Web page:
THE-CHURCH-MOUSEThe Great Recession era has been generally awful for housing values and job prospects but has resulted in a boon for secondhand stores across the country. According to the National Association of Resale Professionals, the number of resale stores increased seven percent in each of the past two years. Much of the recent growth can be attributed to young shoppers, many of whom are passing on trips to the mall in favor of thrift stores. About 20 percent of people shop in thrift stores regularly, compared with about 14 percent in 2011.

At some point during the recession and its lingering aftermath, Gen Y, the youth demographic burdened with huge student loans and an awful job market, realized that perhaps paying $30 for a new T-shirt was unwise. It certainly was not sustainable. Young shoppers may have first turned to thrift stores out of necessity or desperation, but by now, they’re more likely to view secondhand shopping as sensible — even cool.


Those trees jutting skyward in shopping center parking lots around Hilton Head Island and the tree shaded neighborhoods which, together, make the town so appealing are a result of a determined effort by the island’s official family since soon after its incorporation 30 years ago to keep it a place of beauty.

The intervening years saw immense development, but it wasn’t unbridled and, through it all, Hilton Head Island zealously protected its trees.

The first guardian and tree guru was Sally Krebs, a biologist by training and self-professed nature lover, who oversaw the writing of the tree ordinance in 1986 as her first job as the new natural resources administrator for the town, a post she held for 25 years.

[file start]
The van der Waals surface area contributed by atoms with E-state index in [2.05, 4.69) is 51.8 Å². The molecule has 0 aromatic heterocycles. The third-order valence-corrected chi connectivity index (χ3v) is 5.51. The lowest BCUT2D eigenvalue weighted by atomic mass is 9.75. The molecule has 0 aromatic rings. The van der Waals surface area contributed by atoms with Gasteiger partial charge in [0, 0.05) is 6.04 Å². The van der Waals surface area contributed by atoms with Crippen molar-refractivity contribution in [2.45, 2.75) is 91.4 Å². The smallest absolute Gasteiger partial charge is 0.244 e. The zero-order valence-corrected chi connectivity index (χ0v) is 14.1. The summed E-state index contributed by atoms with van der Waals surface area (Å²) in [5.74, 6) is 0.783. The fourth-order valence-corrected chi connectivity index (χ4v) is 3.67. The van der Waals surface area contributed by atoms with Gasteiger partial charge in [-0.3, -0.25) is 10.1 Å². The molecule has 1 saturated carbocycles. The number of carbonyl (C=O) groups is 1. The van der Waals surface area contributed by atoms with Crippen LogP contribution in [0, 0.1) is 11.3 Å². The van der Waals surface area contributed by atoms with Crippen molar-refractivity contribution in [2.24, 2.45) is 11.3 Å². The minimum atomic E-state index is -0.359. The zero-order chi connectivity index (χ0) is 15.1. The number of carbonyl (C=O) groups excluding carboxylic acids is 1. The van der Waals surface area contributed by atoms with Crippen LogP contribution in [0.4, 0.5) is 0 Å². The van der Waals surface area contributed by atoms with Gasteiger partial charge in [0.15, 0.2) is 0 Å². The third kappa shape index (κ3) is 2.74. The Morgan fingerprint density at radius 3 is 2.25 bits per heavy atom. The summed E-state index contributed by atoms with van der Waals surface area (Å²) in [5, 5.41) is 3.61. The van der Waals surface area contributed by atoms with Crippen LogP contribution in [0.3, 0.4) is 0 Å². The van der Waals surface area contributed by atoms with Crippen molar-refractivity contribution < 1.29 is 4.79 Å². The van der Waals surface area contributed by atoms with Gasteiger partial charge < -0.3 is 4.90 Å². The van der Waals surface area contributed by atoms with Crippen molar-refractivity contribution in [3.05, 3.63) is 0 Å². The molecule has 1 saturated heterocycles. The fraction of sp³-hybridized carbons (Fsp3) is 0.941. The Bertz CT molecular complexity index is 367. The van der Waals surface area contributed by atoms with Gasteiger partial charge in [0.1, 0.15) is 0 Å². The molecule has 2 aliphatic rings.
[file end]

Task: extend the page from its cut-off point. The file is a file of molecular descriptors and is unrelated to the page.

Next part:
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protectorstrees2The Tailbird Oak, just inside the back gate to the Hilton Head Plantation, has long been regarded as the oldest oak tree on Hilton Head Island. Or is it?

Not so fast, says Sally Krebs, for 25 years the town’s natural resources administrator in charge of protecting the island’s trees. She suggests other, larger oaks, may be older.

The Tailbird Oak stands on what used to be the Tailbird plantation on Skull Creek that was given to Lt. John Tailbird, of the Patriot Militia, by his father Henry Tailbird, as a wedding present when he married Many Ann Ladson in 1778.

proofsanta“ Proof of Santa will come on Christmas Day, offline, in real time”

When I was a kid, Santa became real to me every Christmas morning with a simple kick of my foot.

I don’t know how it all went down at your house, but in ours, Santa would fill our empty stockings in the living room and then leave them at the foot of our beds to find in the morning. The stockings had been crocheted by my grandmother using a grandmother’s generosity and some sort of elastic yarn, so each elephant trunk stocking easily stretched across the width of a twin bed. (“Favorite Grandmother” status: Secured.)

protectorstrees3The biggest tree Lee Edwards ever transplanted with his landscaping business was a Live oak that was 45 fee T tall and 40 fee T wide.

Edwards, president of The Greenery, on Hilton Head Island, said he picked up the tree at the farm of a tree grower in Orangeburg, and trucked it to its new home in the Sea Pines Plantation. The crane that lifted the tree had a built-in scale which showed the tree weighed 47,000 pounds, Edwards reported.

Asked how he managed to transport a tree of that size, Edwards said his crew carefully wrapped the branches to compact the tree to 22 to 23 feet wide. “That’s the widest load allowed on the highway,” he explained, “and that’s the widest it could be to get through the Sea Pines gate.”


photos by Krisztian Lonyai | hair by Danielle Keasling and the Salon Karma team | makeup by Emily Sanders /Salon Karma

Shoes by J. Renee
Dress by Sue Wong
Belt by Frank Lyman



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Find out what the island has in store for fashion, accessories and looking fabulous.

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